Purposes and Values of Education Major Grants

 

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2008 Grant Summaries


Charles T. Clotfelter

Big-Time Sports in the Academy
Duke University

The role of sports in US institutions of higher education is a controversial but understudied topic. Through this project, economist Charles Clotfelter, author of After Brown, has produced a research-based monograph devoted to issues associated with sports in the academy—Big Time Sports in American Universities (Cambridge University Press, 2011). Clotfelter is interested in the relationship between universities’ espoused values and the values they enact through their athletic programs and attempts to assess the various costs and benefits associated with the presence of big-time sports at US colleges and universities. More specifically, Big Time Sports combines existing research evidence and his own new analyses to address questions about the surplus revenue major universities generate through their sports programs; the effects of campus sports on student admissions; how much donations generated by campus athletics contribute to non-athletic purposes; local communal effects of college athletics; and the effects on campus sports of interaction with conferences, the NCAA, and professional sports leagues.

2009 Grant Summaries

 

There are no grant summaries for 2009 available at the moment.

2010 Grant Summaries


Francisco O. Ramirez
John W. Meyer
Christine M. Wotipka

Globalization, Citizenship, and Education: A Cross-National Study of Curricula, 1955-2005
Stanford University

Ramirez, Meyer, and Wotipka are studying global trends in social studies education since World War II. Prior research, including Ramirez and Meyer’s previous work supported by Spencer, indicates that, following World War II, social studies education moved from an emphasis on nation-building, national unity, and national history populated by elites and heroes toward an increasing emphasis on globalization, intra-national multiculturalism, and extra-national individual rights. Ramirez and his colleagues suggest that a cross-national comparison of these trends will expose interesting dilemmas and patterns in how countries with varying histories and priorities deal with potentially conflicting demands for participating in an increasingly global society and for reinforcing ideas about membership in nation-states.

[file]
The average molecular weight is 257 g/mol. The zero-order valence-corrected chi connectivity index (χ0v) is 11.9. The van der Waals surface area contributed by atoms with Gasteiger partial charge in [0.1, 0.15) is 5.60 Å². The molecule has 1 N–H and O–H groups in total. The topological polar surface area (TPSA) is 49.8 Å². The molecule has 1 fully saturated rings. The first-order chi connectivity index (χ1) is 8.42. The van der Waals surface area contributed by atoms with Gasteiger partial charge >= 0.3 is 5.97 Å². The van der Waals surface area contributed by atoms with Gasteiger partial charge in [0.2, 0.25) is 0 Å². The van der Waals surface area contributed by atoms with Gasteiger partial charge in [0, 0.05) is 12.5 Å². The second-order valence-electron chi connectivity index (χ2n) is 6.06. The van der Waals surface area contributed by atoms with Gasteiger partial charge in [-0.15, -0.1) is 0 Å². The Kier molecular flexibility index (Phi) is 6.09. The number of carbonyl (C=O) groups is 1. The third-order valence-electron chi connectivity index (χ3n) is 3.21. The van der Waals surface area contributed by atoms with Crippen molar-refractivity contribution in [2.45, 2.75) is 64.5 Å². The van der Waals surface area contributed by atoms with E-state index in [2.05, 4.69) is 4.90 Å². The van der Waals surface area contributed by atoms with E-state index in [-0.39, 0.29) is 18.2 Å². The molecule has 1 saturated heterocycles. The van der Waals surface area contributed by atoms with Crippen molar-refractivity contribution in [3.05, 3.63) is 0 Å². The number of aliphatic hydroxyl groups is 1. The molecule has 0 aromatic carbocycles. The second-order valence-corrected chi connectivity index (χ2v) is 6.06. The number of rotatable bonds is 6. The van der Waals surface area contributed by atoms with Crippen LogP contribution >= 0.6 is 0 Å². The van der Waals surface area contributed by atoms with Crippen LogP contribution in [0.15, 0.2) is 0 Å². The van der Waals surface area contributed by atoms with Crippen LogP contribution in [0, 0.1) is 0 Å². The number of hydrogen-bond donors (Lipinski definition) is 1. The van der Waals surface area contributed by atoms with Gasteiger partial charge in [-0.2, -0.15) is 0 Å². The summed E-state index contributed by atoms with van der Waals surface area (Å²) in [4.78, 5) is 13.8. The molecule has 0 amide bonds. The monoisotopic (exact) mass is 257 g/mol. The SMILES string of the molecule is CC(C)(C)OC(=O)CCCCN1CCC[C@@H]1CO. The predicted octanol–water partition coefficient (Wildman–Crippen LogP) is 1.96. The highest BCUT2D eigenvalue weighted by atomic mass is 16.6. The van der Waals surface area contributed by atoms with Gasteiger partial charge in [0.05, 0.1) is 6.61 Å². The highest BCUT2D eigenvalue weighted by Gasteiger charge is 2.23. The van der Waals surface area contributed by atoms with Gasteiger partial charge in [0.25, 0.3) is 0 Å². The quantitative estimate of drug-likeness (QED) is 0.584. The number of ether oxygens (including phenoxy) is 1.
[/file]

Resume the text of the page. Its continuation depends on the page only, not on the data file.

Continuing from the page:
This study uses texts as the primary vehicle for understanding changes in the ways that local decision-makers think about these issues, and the ways in which their ideas become part of the education of future citizens. Textbooks from at least sixty countries, spanning the period 1955 to 2005, are being analyzed to uncover relationships between the ways that citizenship, rights, and responsibilities are framed over time and properties of the countries themselves (regime type, development, cultural heritage, age of country, linkages to the broader world community). Discourse related to citizenship education in world governmental and nongovernmental associations, which may influence curriculum, are also being gathered and analyzed.